Personal Injury Articles for the Injured of NJ

"How a Negotiated Personal Injury Settlement Works"

Posted by Francis M. Smith on Wed, Dec 30, 2015

 When you've suffered injuries in an accident caused by the negligence of another party, filing a lawsuit is rarely the first step on the road to seeking injury compensation. Lawsuits are lengthy and expensive processes, and it's generally better for everyone involved if an equitable settlement can be agreed upon outside of court. In fact, most personal injury claims (some say as many as 97%) are resolved through settlement negotiation without ever seeing the inside of a courtroom. Still, sometimes the insurance company refuses to agree to a reasonable settlement, so it's important to maintain a willingness to go to trial in order to seek fair compensation for your injuries. In addition, your negotiation position is much stronger if the insurance adjuster knows you'll take your case to court if he won't offer an adequate settlement.

How-a-Negotiated-Personal-Injury-Settlement-WorksBefore you can sit down at the negotiating table, however, you have to know how much a reasonable settlement is for your particular injury case. Looking at other recent settlements and jury awards in cases similar to yours can be instructive, but there's a significant degree to which every injury case is unique. It's critical to examine the various factors specific to your own injury claim in order to get a clear sense of how much money you should be aiming for with your negotiations.

To get any kind of accurate sense of the true cost of your injuries, you need to seek medical diagnosis and treatment. A substantial portion of the economic losses from your injuries may involve medical bills from doctor visits, physical therapy, mental health care, surgery, prescriptions, medical devices, or whatever other treatments your injuries require. If you don't obtain appropriate medical care promptly, it will be difficult to know what the eventual out-of-pocket financial costs of your injuries will be. In addition, your doctors can offer you their expert opinions on your future prognosis, which will be helpful in determining other aspects of the economic damages relating to your claim.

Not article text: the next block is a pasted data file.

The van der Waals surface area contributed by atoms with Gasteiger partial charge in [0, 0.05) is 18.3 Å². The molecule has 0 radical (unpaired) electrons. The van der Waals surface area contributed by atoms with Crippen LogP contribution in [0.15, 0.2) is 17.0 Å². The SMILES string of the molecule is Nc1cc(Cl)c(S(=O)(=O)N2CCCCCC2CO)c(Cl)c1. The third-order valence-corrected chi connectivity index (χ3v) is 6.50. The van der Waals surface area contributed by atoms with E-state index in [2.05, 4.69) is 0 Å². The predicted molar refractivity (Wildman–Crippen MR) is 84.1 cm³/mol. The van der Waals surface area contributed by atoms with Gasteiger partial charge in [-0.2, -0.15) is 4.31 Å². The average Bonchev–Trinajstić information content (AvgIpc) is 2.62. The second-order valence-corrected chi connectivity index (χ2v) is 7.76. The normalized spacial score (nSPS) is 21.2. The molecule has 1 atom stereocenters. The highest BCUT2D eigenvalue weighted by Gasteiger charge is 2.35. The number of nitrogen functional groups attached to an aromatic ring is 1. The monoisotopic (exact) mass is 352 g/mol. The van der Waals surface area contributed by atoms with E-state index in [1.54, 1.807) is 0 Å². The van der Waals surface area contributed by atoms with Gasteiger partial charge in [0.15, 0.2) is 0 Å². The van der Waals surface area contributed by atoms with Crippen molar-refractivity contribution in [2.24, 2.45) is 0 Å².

In broad terms, there are two types of damages for which you can seek compensation in an injury negotiation. Economic damages are those losses with an obvious dollar value associated with them: medical bills, lost wages, property damages, funeral expenses, and the loss of future earning capacity. Some of these are easy to determine, with some careful record-keeping. The costs of your medical care are readily determined by adding up the totals from your doctor bills, minus what an insurance company has paid (like auto or health insurance). You can calculate lost wages by keeping track of how many hours, days, or weeks you missed work due to your injuries, multiplied by your wage or salary.